A 2018 survey by the European Society of Human Reproduction and Embriology (ESHRE) provides the most comprehensive overview on access to assisted reproductive technology (ART) in Europe. The data can freely be browsed, even though they don’t come in a directly downloadable form: they are available either as PDF tables or as an interactive map . ESHRE data covers 43 European countries and it refers to 31 December 2018.
For EDJNet’s large investigation on access to ART in Europe, Civio checked one by one the data for the main countries covered by ESHRE, refining and updating them. In particular, data for Belgium, Czechia, France, Germany, Greece, Hungary, Ireland, Italy, Netherlands, Norway, Poland, Portugal, Romania, Russia, Spain, Sweden, and the United Kingdom were checked in fall 2021. These checks relied on a variety of institutional, legal or scientific sources at the national level, such as the Directorate of Health or Lovdata for Norway, the ART National Council for Portugal, the French government , the Fertility Network for the UK, the National Health- and Invalidity Insurance Institute for Belgium, the General Health Insurance Company for Czechia, and so on.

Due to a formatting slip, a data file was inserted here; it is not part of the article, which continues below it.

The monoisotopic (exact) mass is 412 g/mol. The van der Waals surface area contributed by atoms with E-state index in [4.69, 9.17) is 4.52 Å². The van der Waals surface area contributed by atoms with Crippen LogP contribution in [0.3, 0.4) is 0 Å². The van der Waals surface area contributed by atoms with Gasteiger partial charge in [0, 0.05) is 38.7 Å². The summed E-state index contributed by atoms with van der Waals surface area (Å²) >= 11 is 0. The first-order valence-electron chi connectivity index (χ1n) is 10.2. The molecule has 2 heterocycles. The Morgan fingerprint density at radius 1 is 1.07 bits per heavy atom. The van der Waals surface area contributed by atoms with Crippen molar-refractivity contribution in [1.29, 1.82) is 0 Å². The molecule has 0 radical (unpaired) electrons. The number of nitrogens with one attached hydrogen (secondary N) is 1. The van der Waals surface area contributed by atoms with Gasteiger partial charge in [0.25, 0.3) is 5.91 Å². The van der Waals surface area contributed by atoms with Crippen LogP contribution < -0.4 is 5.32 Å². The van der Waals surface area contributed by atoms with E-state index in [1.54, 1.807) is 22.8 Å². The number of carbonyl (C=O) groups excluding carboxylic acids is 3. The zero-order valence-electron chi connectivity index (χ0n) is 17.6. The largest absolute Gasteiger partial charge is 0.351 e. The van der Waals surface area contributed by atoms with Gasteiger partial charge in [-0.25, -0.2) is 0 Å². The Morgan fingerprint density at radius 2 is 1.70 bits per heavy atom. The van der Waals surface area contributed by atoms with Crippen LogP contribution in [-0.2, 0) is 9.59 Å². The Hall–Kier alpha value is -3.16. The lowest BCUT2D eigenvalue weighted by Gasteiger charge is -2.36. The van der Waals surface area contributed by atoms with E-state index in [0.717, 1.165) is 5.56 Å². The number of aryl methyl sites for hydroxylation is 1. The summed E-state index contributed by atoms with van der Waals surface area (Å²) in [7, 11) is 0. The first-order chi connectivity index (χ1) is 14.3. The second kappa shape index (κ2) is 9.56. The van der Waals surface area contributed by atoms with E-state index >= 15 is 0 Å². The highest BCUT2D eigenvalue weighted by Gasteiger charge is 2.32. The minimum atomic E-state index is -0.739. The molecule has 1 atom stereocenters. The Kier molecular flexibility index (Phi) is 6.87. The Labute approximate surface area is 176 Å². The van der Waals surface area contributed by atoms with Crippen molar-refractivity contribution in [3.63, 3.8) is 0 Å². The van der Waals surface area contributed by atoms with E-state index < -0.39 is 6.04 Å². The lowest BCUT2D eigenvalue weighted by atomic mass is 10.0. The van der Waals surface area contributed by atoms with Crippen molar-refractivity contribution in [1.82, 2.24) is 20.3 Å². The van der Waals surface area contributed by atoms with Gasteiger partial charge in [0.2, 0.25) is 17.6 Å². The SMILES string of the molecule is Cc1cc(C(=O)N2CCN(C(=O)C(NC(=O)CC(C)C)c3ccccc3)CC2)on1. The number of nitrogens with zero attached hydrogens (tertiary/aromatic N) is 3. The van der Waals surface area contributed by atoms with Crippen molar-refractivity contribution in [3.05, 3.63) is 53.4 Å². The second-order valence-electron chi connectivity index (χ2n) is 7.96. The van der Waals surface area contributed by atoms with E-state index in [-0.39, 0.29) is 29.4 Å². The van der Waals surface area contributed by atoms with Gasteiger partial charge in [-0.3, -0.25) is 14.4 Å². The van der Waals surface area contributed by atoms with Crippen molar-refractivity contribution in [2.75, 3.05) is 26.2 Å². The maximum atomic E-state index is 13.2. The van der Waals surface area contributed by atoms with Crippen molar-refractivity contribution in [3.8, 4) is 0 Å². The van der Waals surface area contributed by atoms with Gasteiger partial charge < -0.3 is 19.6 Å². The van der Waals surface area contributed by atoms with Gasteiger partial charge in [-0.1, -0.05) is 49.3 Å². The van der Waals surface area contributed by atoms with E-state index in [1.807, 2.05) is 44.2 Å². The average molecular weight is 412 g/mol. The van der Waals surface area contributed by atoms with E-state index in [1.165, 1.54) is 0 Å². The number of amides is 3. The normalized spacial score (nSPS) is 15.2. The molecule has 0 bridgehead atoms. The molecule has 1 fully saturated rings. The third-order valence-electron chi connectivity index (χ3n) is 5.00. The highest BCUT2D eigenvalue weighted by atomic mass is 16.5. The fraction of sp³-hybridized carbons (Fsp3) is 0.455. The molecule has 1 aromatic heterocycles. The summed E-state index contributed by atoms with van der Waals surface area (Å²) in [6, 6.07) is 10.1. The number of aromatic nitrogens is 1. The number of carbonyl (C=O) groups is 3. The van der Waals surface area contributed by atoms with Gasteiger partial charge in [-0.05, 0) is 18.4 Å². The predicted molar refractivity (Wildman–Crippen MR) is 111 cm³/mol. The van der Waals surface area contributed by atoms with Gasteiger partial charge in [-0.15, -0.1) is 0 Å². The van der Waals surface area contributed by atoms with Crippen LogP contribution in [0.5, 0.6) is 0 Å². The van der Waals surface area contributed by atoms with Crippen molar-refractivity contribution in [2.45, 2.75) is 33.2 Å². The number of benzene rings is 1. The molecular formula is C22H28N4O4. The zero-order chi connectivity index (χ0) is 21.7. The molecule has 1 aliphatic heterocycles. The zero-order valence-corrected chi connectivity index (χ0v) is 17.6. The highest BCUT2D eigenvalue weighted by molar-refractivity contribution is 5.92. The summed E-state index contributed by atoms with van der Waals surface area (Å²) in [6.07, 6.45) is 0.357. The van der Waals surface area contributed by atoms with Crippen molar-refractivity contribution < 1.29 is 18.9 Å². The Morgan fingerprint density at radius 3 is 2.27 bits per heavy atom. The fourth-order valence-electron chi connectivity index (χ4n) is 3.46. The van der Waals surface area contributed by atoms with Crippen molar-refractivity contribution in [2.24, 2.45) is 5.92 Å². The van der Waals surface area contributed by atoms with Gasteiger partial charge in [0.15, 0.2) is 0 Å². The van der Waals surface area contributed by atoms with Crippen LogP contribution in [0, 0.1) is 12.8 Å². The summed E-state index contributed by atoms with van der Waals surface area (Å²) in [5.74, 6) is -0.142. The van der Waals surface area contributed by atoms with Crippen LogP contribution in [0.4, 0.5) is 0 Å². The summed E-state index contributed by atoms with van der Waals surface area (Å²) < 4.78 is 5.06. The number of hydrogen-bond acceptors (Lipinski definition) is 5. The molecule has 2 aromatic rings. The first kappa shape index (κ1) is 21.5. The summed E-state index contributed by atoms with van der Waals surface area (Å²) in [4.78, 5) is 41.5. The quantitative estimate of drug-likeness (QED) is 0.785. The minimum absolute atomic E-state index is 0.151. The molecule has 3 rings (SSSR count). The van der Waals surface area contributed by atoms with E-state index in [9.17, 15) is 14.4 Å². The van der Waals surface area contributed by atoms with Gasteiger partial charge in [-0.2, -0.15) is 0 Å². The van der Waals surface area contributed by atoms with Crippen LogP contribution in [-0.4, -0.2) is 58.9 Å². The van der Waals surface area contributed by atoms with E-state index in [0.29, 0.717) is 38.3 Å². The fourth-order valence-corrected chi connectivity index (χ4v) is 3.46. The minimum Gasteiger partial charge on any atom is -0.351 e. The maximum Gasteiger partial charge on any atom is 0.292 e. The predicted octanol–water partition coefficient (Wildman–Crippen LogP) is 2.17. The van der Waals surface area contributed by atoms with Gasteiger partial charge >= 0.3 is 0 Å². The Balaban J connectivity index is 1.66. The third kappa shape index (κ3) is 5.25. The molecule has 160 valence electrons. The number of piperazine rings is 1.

ESHRE publishes additional data on an annual basis , but ESHRE itself warns that this information is “incomplete” and “not reliable enough to draw conclusions”. To the best of our knowledge, no other comprehensive overview on access to ART in Europe exists.
Eurostat doesn’t specifically provide data on ART, even if it provides some useful data on births , on the average age of mothers at the birth of the first child , and on the number of children born out of wedlock in Europe. The World Tourism Organization (UNWTO) does not disclose information on health-related travel.
In order to integrate or complement data from ESHRE, Civio reviewed the scientific literature in databases such as PubMed and Google Scholar. They contacted the press offices of the ministries of health or social affairs of all the countries of the European Union, as well as the press office of the Human Fertilisation and Embryology Authority (HFEA) in the UK. Civio also contacted the Public Gamete Bank of Portugal, the Repromeda and Unica clinics in Czechia, the European Sperm Bank in Denmark, the IVI-Valencian Infertility Institute in Spain.
You can access the datasets produced for EDJNet’s investigation on assisted reproduction here: